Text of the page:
Russia Opposes 'Any Foreign Intervention' In Sudan, Says Senior Official
June 06, 2019
A senior Russian diplomat has said Moscow is against "any foreign intervention" in Sudan, where more than 100 protesters have been killed in a military crackdown this week.
Deputy Foreign Minister Mikhail Bogdanov was quoted as saying on June 6 that dialogue and a compromise were needed to settle the crisis in the African nation.
"Naturally, in order to do that, you need for order to be imposed, and you need to fight against extremists and provocateurs who don't want the stabilization of the situation," Russian news agency RIA quoted Bogdanov as saying.
He did not say which forces he considered to be extremists and provocateurs.
"We are standing for all the issues being solved in the framework of the national dialogue based on consensus," TASS quoted him as saying.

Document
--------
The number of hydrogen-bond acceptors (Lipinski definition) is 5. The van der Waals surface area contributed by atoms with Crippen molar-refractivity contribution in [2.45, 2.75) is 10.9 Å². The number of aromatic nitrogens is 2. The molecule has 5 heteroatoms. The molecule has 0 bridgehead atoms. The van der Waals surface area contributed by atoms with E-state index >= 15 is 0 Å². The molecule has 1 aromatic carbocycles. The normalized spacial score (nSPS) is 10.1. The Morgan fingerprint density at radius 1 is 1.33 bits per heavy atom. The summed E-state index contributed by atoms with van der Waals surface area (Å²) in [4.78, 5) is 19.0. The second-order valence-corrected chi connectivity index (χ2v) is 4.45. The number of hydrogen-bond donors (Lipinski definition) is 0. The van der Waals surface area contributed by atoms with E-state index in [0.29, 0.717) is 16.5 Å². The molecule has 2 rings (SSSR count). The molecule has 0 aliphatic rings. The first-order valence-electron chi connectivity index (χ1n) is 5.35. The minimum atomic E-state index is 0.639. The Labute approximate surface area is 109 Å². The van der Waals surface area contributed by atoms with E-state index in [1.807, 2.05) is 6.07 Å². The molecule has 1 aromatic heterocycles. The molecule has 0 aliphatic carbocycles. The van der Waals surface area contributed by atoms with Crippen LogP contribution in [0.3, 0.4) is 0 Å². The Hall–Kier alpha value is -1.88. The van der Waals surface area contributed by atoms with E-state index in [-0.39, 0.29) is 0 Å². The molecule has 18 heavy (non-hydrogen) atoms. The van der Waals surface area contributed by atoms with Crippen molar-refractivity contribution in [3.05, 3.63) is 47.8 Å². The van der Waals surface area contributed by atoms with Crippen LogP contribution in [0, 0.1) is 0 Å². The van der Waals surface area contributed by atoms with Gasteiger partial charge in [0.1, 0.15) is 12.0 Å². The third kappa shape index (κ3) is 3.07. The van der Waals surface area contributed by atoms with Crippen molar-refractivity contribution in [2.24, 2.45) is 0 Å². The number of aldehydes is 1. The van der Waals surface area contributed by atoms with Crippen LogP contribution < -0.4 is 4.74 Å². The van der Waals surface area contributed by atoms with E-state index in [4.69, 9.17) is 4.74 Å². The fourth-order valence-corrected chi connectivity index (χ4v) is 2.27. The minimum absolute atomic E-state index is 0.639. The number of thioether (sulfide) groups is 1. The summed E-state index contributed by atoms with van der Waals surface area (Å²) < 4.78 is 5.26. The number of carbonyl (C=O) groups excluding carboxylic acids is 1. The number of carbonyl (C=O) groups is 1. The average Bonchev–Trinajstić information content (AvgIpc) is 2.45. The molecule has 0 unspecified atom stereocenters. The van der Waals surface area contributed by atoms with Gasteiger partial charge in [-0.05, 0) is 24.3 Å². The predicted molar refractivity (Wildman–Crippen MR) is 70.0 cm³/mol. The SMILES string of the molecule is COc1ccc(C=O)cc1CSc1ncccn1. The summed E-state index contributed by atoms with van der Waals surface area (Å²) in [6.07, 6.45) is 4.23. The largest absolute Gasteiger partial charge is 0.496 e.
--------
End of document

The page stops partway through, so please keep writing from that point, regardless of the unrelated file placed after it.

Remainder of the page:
"We are against any external intervention, the imposition of anything on the Sudanese."
He said Russian diplomats have been in touch with all political forces in the African country, including the opposition.
On June 3, troops and paramilitary forces in Sudan raided a protest camp in the capital, Khartoum, that had gathered opposition supporters calling for a transition to democracy.
According to medical sources, at least 108 people were killed in the attack, which followed weeks of talks between the ruling Transitional Military Council and democracy advocates.
Sudan has been engulfed in violence since the army drove President Omar al-Bashir from power in April after mass protests against his 30-year autocratic rule.
The council, which arrested Bashir, vowed to establish civilian rule after a transition period lasting no more than two years.
But opposition leaders have kept up the pressure for a quicker return to civilian rule.
Based on reporting by Reuters, AP, and TASS
Copyright (c) 2019. RFE/RL, Inc. Reprinted with the permission of Radio Free Europe/Radio Liberty, 1201 Connecticut Ave., N.W. Washington DC 20036.
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